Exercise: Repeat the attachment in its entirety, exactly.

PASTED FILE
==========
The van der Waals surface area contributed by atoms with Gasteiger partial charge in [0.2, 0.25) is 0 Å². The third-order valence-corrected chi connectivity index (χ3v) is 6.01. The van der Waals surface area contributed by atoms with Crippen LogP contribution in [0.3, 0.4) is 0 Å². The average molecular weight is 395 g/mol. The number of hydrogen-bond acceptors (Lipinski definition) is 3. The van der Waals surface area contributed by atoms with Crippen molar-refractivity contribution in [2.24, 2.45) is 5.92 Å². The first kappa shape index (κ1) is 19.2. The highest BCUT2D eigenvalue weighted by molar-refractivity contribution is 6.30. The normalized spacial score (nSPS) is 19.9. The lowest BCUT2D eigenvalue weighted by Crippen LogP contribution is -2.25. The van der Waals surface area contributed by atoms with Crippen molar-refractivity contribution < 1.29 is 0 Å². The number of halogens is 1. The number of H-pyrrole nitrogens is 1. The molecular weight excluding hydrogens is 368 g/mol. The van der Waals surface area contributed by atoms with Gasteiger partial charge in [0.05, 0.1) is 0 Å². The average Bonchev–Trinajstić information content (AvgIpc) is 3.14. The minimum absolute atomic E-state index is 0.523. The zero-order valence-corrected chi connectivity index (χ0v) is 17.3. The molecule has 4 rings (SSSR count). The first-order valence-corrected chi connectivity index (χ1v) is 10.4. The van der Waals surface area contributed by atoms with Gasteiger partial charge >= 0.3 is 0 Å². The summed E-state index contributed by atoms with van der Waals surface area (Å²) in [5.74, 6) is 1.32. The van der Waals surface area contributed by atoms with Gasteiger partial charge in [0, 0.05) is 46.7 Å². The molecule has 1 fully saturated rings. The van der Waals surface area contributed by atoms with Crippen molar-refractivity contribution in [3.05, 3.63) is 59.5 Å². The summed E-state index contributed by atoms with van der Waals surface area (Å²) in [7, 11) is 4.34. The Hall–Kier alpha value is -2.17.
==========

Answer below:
The van der Waals surface area contributed by atoms with Gasteiger partial charge in [0.2, 0.25) is 0 Å². The third-order valence-corrected chi connectivity index (χ3v) is 6.01. The van der Waals surface area contributed by atoms with Crippen LogP contribution in [0.3, 0.4) is 0 Å². The average molecular weight is 395 g/mol. The number of hydrogen-bond acceptors (Lipinski definition) is 3. The van der Waals surface area contributed by atoms with Crippen molar-refractivity contribution in [2.24, 2.45) is 5.92 Å². The first kappa shape index (κ1) is 19.2. The highest BCUT2D eigenvalue weighted by molar-refractivity contribution is 6.30. The normalized spacial score (nSPS) is 19.9. The lowest BCUT2D eigenvalue weighted by Crippen LogP contribution is -2.25. The van der Waals surface area contributed by atoms with Crippen molar-refractivity contribution < 1.29 is 0 Å². The number of halogens is 1. The number of H-pyrrole nitrogens is 1. The molecular weight excluding hydrogens is 368 g/mol. The van der Waals surface area contributed by atoms with Gasteiger partial charge in [0.05, 0.1) is 0 Å². The average Bonchev–Trinajstić information content (AvgIpc) is 3.14. The minimum absolute atomic E-state index is 0.523. The zero-order valence-corrected chi connectivity index (χ0v) is 17.3. The molecule has 4 rings (SSSR count). The first-order valence-corrected chi connectivity index (χ1v) is 10.4. The van der Waals surface area contributed by atoms with Gasteiger partial charge >= 0.3 is 0 Å². The summed E-state index contributed by atoms with van der Waals surface area (Å²) in [5.74, 6) is 1.32. The van der Waals surface area contributed by atoms with Gasteiger partial charge in [0, 0.05) is 46.7 Å². The molecule has 1 fully saturated rings. The van der Waals surface area contributed by atoms with Crippen molar-refractivity contribution in [3.05, 3.63) is 59.5 Å². The summed E-state index contributed by atoms with van der Waals surface area (Å²) in [7, 11) is 4.34. The Hall–Kier alpha value is -2.17.